NAMA is a quagmire that is only getting bigger the longer we are looking at it. The latest reports now claim that the NAMA remit will be extended to cover foreign banks operating here, suggesting that cross-collateralised loans and holdings will be facing embarrassingly lengthy legal challenges otherwise. Of course, it was never the original Government intent to share the spoils of a taxpayer-paid bailout to prop up foreign banks. But hey, if sharing the trough is what it takes to rob the taxpayers, then our Government has no problem with this.
A revealing research note from Davy published today says it all: “From an equity investor’s point of view, an examinership process for a big developer such as Carroll would be preferable to
receivership/liquidation. The banks concerned would still have to take a write-down, but it offers the developer the prospect of survival and provides the banks with an opportunity to get back the remainder of their money. Having said that, it would obviously be preferable if these
actions stopped altogether, allowing NAMA to proceed unobstructed.[Read: the spoils will be richer if the lawyers stayed away from the feeding corale.] It is important to understand that examinerships are likely to occur only where developers are forced into a corner such as we have seen recently with ACC. Voluntary examinership is unlikely given that any successful restructuring of debt does not cancel a developer’s personal guarantee to the lender (which many of them have).”
Now, examinerships are also possible, of course, if the developers are insolvent and have cash flow problems. But Davy would not mention that small tid-bit because they are fully aware that majority of the troubled developers are, in collusion with the banks, restructured. Anticipation of NAMA has also made many of them, undoubtedly, transfer all liquid assets to the shelters where no NAMA can touch them. So all of this implies two things:
- The idea that NAMA will pursue vigorously non-performing developers is bonkers – there will be nothing to pursue comes 18 months since NAMA or the banks rescue (depending on how smart a given developer was) was first rumored. By the time NAMA is operative, there will be nothing left that is held in the name of each one of these developers that has any chance of ever being liquified.
- The question as to whether this amazing delay in rolling out NAMA was knowingly applied by the Government to allow an escape clause for some loans holders. This is, of course, a speculation, but as any student of undergraduate economics knows, if you want to prevent people from taking preventative actions, any policy change should be unaticipated. Of course, as always, there is an alternative, but equally unpleasant, explanation as to why the Government chose to announce well in advance its desire to set up NAMA – the explanation of a panic response to a perceived crisis.
So do tell me now, how can Minister Lenihan claim that, based on the information he has seen,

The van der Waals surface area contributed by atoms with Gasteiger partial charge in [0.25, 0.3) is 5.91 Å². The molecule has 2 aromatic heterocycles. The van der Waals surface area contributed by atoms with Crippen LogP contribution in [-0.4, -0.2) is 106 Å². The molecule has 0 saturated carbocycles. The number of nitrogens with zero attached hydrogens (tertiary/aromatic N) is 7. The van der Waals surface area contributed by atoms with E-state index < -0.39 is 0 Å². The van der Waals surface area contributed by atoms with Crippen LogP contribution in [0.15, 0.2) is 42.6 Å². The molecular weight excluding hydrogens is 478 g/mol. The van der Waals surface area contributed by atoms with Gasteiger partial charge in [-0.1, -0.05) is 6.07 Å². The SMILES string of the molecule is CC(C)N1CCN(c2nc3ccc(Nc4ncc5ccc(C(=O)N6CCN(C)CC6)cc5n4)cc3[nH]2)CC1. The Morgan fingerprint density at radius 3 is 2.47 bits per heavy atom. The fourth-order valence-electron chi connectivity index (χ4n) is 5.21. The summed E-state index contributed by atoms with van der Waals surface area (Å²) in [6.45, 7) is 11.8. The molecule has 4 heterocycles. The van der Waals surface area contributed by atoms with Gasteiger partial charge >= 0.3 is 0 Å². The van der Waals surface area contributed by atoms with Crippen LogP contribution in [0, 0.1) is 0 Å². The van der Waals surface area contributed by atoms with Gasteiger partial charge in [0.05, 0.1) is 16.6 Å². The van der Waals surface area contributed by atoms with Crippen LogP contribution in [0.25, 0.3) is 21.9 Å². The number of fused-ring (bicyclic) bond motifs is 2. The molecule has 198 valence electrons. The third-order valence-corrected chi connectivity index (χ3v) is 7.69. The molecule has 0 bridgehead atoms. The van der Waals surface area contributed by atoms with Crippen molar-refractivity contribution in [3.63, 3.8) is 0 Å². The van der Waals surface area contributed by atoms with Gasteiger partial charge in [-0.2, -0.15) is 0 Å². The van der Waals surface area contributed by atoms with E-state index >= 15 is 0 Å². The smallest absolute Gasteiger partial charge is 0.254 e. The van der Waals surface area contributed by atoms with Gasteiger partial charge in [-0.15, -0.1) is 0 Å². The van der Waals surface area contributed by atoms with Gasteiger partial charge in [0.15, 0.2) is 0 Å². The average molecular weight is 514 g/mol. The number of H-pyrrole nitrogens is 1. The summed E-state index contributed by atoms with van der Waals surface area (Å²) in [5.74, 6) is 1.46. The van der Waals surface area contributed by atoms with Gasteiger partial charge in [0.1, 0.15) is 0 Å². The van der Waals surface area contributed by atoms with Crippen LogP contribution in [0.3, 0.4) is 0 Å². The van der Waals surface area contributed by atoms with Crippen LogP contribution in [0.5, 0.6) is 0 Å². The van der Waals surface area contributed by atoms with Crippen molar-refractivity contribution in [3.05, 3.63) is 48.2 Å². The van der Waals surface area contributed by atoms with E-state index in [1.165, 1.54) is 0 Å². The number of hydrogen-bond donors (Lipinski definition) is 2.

it was “not inevitable” that NAMA would result in the state taking majority ownership of AIB and BofI. How? Well, this can be possible if and only if either
- the haircuts applied to the NAMA purchases are deep enough to compensate for the cost of bonds, plus the impairment rate on loans transferred. Do the math – at 5% over 15 years coupon, applied to a purchase yielding 3% in revenue – 26% (not factoring in any inflation), the latter is anyone’s guess, but judging by NIB, ACC, Nationwide etc examples, should be around 20-30%. Do the math, or
- post-NAMA recapitalization of the banks will be done as a give-away of taxpayers money, while the banks post-default ‘liability’ on assets that Mr Lenihan was so keen to promote as a ‘safeguard’ for the taxpayers only few months ago will be nill.
Again, take you pick, but either the Government is aiming to be reckless with our money or deceitful.
Oh, and another thing – the new talk about NAMA liabilities being off the state balance sheet. This is kind of what Messrs Leniham and Cowman assumed will happen with the banks guarantees, until the international observers and analysts got a wind of it. Ditto with NAMA. Last week’s decision by Eurostat, titled The statistical recording of public interventions to support financial institutions and financial markets during the financial crisis does allow for the possibility for Minister Leniham to hide NAMA liabilities off the front ledger of his Government. In particular, Eurostat’s Section 8: Classification of certain new bodies allows the state to separately account for a funded entity “where …the identification of an institutional unit in the national accounts requires that the body has “autonomy of decision” in respect of its principle function and either keeps a complete set of accounts or it would be possible and meaningful, from both an economic and legal viewpoint to compile a set of accounts if they were required”. Now, if Cowen/Lenihan due can convince the readily convinceable EU Commission that NAMA undertaking has nothing to do with the General Government and has its own life and management. Never mind that the same taxpayers paying for Messr Lenihan and Cowen wages and their spending plans under the General Government expenditure will be underwriting NAMA. The charade of ‘low debt Ireland’ will then go on unperturbed.
In other words, if Lenihan is successful, some €60bn of bonds might be called something other than the official Irish Government debt. This is pure farce, but hey, may be as the taxpayers we can go on strike and tell Mr Lenihan to pay for NAMA out of its own pocket – afterall, it will be fully autonomous from the Government and therefore from us, the taxpayers?